A few years ago, I have had the chance to sample the low-spec 1.6-litre Elantra in the pass before, and sadly the car did not leave a good impression on me. The steering was heavy and the car was lacking in tech gadgets, the 1.6-litre engine had been asthmatic and makes the entire car very uncomfortable both to drive and to be a passenger in. But having been blown away by the Sonata in that same year, I knew that Hyundai could do better, so I settled myself down to wait for the next generation of the Elantra.
And it was definitely worth the wait! I was barely out of the parking lot when the difference between the old and the new couldn’t wait to make itself known. Let me start off with the most noticeable difference, and that is the steering. The new Elantra has a steering that could rival the likes of Honda, it’s so light that it felt like I could steer it with one finger! While it might be light, the car was in no danger of feeling numb, then again, though very much heavier, the previous Elantra was never in danger of feeling numb.
The Elantra is also very much more powerful than the previous version. The previous low spec Elantra had a 1.6-litre NA engine to power the very heavy body, power was limited and the car had just made a lot of noise without producing much kick at all. But the current base variants has a 2.0-litre Nu MPI four-cylinder engine that we are no strangers to. It packs 150bhp and 192Nm of torque at 4000rpm and trust me when I say you will feel every horse that you call up out of the stable.
Step on the throttle and the car would regally float forward like a swan gliding through a quiet lake. It has massive amounts of talent when it comes to tackling the corners and it irons out potholes like it wasn’t wearing 17-inch shoes. Hyundai has adjusted the suspensions just right making the car a comfortable highway cruiser but still corners like a sports car.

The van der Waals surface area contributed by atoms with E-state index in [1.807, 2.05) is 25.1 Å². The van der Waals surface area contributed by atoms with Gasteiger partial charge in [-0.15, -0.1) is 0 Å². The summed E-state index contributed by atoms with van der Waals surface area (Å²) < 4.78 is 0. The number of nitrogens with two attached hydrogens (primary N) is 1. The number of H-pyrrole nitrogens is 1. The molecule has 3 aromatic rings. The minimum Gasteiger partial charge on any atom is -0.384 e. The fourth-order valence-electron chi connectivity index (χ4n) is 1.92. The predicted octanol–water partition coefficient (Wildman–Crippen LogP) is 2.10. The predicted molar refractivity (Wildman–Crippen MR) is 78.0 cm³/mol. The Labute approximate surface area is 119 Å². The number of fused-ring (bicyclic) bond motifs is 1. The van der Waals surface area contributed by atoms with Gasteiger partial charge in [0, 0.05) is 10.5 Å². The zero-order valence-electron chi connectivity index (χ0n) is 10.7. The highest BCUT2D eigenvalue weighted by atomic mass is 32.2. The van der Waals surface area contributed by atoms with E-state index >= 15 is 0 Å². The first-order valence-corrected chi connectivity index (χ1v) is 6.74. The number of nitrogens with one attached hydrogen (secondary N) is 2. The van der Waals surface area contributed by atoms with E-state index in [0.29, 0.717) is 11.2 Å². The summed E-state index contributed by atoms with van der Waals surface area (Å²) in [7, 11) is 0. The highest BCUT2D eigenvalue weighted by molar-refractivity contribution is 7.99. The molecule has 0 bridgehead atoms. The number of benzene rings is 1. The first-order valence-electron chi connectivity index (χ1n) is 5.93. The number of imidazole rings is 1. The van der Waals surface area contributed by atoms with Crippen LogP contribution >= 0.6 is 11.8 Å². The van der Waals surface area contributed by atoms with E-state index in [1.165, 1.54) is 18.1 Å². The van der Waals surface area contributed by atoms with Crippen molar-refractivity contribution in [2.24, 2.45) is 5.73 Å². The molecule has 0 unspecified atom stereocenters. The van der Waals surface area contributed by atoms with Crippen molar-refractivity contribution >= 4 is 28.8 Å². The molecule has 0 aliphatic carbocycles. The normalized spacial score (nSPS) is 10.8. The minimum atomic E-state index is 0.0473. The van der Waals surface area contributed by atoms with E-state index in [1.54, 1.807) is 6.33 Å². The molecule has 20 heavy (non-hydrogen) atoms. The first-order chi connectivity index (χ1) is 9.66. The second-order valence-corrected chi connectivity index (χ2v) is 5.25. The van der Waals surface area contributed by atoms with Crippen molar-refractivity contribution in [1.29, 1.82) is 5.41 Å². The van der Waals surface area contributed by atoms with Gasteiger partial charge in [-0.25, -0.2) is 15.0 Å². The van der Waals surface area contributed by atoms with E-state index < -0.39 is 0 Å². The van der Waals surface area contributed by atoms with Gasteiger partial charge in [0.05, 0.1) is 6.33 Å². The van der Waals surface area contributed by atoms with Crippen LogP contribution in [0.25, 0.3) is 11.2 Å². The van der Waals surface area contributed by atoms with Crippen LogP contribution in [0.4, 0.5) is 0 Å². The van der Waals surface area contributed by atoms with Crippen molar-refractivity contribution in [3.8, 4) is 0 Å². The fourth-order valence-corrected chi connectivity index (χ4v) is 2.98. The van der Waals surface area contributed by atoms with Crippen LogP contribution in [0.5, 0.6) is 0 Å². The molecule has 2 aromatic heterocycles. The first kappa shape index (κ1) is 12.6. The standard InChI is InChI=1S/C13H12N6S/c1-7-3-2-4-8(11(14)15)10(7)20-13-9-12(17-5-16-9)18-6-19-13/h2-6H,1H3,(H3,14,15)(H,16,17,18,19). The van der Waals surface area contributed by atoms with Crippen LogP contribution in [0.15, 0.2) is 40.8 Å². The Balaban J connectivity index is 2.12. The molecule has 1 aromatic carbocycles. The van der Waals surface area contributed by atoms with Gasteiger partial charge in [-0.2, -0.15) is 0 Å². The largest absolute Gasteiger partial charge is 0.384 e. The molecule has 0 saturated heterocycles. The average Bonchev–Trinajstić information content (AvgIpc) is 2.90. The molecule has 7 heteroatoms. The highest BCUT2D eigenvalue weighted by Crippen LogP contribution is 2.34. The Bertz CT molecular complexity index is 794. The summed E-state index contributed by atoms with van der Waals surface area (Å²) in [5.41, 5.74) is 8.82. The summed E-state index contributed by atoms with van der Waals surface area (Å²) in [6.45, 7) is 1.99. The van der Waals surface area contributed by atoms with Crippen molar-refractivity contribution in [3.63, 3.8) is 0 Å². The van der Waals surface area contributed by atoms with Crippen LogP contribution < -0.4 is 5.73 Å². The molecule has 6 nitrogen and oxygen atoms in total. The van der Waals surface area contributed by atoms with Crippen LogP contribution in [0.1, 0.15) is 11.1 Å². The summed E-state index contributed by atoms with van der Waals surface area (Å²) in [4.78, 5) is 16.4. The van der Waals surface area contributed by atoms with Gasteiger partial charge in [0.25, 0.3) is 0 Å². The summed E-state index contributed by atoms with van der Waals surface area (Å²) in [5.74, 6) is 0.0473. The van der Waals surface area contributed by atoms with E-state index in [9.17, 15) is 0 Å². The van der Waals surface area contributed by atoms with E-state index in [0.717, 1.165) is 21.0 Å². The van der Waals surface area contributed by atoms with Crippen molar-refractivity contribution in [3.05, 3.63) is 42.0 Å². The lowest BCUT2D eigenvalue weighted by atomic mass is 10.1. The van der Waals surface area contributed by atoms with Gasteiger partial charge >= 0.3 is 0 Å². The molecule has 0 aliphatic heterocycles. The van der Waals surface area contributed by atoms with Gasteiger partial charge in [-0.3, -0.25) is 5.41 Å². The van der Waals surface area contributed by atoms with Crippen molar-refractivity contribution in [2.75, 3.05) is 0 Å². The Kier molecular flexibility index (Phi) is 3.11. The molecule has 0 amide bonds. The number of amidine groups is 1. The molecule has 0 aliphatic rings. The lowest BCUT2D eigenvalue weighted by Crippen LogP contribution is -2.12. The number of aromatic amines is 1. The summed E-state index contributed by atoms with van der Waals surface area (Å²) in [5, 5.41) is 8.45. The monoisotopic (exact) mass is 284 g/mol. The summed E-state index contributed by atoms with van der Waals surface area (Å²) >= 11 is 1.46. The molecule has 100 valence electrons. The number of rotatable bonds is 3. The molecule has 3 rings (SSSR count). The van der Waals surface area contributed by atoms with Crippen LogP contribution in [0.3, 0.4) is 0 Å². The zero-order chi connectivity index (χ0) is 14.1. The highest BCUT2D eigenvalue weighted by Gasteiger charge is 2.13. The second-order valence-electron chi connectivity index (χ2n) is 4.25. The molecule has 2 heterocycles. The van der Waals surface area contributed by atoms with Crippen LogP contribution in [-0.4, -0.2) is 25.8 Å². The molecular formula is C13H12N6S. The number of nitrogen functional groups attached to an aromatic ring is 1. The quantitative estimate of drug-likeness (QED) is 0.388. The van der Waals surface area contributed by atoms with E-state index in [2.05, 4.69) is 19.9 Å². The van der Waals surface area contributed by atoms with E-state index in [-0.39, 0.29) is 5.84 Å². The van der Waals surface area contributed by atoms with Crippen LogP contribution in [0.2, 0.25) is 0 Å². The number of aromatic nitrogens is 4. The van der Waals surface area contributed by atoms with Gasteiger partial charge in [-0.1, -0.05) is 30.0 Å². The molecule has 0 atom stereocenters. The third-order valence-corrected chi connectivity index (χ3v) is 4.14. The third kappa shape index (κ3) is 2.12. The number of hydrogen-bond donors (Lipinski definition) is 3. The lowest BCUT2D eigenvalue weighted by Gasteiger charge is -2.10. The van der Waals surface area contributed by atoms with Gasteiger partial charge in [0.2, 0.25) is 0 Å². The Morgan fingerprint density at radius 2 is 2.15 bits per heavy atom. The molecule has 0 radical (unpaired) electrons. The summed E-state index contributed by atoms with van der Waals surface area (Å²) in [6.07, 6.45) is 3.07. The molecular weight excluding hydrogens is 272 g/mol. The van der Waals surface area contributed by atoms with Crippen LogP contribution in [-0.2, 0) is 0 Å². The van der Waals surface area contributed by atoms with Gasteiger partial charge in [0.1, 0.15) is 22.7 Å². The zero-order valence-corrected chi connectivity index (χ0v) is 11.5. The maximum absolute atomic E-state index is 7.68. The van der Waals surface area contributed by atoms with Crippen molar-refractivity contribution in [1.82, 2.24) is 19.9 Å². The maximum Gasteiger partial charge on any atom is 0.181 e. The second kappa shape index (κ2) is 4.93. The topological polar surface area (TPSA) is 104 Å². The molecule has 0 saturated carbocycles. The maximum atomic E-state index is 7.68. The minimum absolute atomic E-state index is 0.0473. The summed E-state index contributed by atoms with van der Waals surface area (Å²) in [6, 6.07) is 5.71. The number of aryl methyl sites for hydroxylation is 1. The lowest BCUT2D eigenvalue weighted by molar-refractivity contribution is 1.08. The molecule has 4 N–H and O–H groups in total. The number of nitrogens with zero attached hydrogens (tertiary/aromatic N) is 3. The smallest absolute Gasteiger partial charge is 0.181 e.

If there is anything to complain about the Elantra’s engine it would be the very high revs at every press of the throttle. NVH levels are rather high because of the noise the engine makes whenever I throttled the car for more power or even when I had settled into a nice cruise. It was as if the car was taking a lot of effort to get up to speed when that really is not the case.
When it comes to looks, the Elantra seem to be channelling the old Hyundai Avante albeit a more stylish version of it. From the front, the car has a sharp bullet like appearance that probably contributed to the slippery-ness through the wind. It’s got sharp shoulder-lines and a grille to match the new design language. Very stylish daytime running lights comes as standard for the 2.0 Dynamic variant you see here while you get fog lamps for the Executive variants instead.
The rear end of the Elantra is a style statement, a samurai comes to mind whenever you are faced with the rear end of the car what with the sharp edges and the brake lights that stretches all the way into the sides. There is no other way to describe the Elantra’s look but that it flows like good Feng Shui.
Open the door and you will be welcomed into a stylish yet very comfortable interior. The dashboard is a stylish user-friendly instrument that channels some German flair. The good news is that it doesn’t require you to study an entire handbook to understand what everything indicates and all the important symbols are clustered together so even the most particular person will find nothing to complain about
Even in the mid-spec Dynamic version, you get Alcantara wrapped seats. I especially like the red stitching that ran along the seats and the steering wheel, the highlights give the otherwise black interior a modern touch. I give the interior an A+ for comfort, with the help of the MacPherson Struts at the front and Torsion Beams at the back adjusted just right, the Elantra makes you feel like you don’t want to leave the comforts of the car after the journey is over.
In terms of tech, the new Elantra is a great leap from the previous generation. Both 2.0-litre variants come with a seven-inch touchscreen LCD screen and you can connect both Androids and Apple devices to the Elantra’s system. What I liked most about the car is the way the boot opens, instead of waving a leg under the boot, you just have to wave your hand over the logo for it to open!
With the sixth generation, the Elantra has improved by leaps and bounds. Though there are still a few things to complain about, the Elantra is setting its statement that it will not be left behind in the C-segment competition. With the six-speed conventional gearbox in the Elantra, it has already made it all the way to the top of my list!